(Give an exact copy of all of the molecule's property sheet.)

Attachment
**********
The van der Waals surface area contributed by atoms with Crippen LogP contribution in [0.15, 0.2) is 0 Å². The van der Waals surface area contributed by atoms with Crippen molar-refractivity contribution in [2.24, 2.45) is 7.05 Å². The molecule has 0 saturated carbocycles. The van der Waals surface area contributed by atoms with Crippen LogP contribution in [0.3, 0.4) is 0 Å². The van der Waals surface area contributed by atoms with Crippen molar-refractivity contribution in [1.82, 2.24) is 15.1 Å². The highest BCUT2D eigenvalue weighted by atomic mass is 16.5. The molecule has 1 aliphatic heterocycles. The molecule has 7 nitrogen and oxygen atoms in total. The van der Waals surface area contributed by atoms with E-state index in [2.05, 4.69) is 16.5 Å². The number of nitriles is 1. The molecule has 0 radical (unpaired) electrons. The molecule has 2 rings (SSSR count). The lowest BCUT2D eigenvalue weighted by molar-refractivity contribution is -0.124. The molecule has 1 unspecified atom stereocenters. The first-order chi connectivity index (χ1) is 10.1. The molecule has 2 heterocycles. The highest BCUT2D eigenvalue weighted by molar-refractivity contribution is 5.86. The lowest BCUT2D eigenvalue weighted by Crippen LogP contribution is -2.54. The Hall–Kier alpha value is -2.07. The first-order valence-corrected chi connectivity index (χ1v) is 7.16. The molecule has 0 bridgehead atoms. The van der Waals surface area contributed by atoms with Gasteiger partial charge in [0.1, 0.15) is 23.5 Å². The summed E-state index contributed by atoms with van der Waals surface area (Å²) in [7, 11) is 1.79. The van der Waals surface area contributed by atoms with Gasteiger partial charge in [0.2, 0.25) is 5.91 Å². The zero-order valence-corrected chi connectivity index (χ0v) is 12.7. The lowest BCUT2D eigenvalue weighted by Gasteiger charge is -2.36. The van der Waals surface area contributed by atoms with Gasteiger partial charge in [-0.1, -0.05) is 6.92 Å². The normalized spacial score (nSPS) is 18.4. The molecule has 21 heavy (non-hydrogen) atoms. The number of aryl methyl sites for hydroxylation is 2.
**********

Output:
The van der Waals surface area contributed by atoms with Crippen LogP contribution in [0.15, 0.2) is 0 Å². The van der Waals surface area contributed by atoms with Crippen molar-refractivity contribution in [2.24, 2.45) is 7.05 Å². The molecule has 0 saturated carbocycles. The van der Waals surface area contributed by atoms with Crippen LogP contribution in [0.3, 0.4) is 0 Å². The van der Waals surface area contributed by atoms with Crippen molar-refractivity contribution in [1.82, 2.24) is 15.1 Å². The highest BCUT2D eigenvalue weighted by atomic mass is 16.5. The molecule has 1 aliphatic heterocycles. The molecule has 7 nitrogen and oxygen atoms in total. The van der Waals surface area contributed by atoms with E-state index in [2.05, 4.69) is 16.5 Å². The number of nitriles is 1. The molecule has 0 radical (unpaired) electrons. The molecule has 2 rings (SSSR count). The lowest BCUT2D eigenvalue weighted by molar-refractivity contribution is -0.124. The molecule has 1 unspecified atom stereocenters. The first-order chi connectivity index (χ1) is 10.1. The molecule has 2 heterocycles. The highest BCUT2D eigenvalue weighted by molar-refractivity contribution is 5.86. The lowest BCUT2D eigenvalue weighted by Crippen LogP contribution is -2.54. The Hall–Kier alpha value is -2.07. The first-order valence-corrected chi connectivity index (χ1v) is 7.16. The molecule has 0 bridgehead atoms. The van der Waals surface area contributed by atoms with Gasteiger partial charge in [0.1, 0.15) is 23.5 Å². The summed E-state index contributed by atoms with van der Waals surface area (Å²) in [7, 11) is 1.79. The van der Waals surface area contributed by atoms with Gasteiger partial charge in [0.2, 0.25) is 5.91 Å². The zero-order valence-corrected chi connectivity index (χ0v) is 12.7. The lowest BCUT2D eigenvalue weighted by Gasteiger charge is -2.36. The van der Waals surface area contributed by atoms with Gasteiger partial charge in [-0.1, -0.05) is 6.92 Å². The normalized spacial score (nSPS) is 18.4. The molecule has 21 heavy (non-hydrogen) atoms. The number of aryl methyl sites for hydroxylation is 2.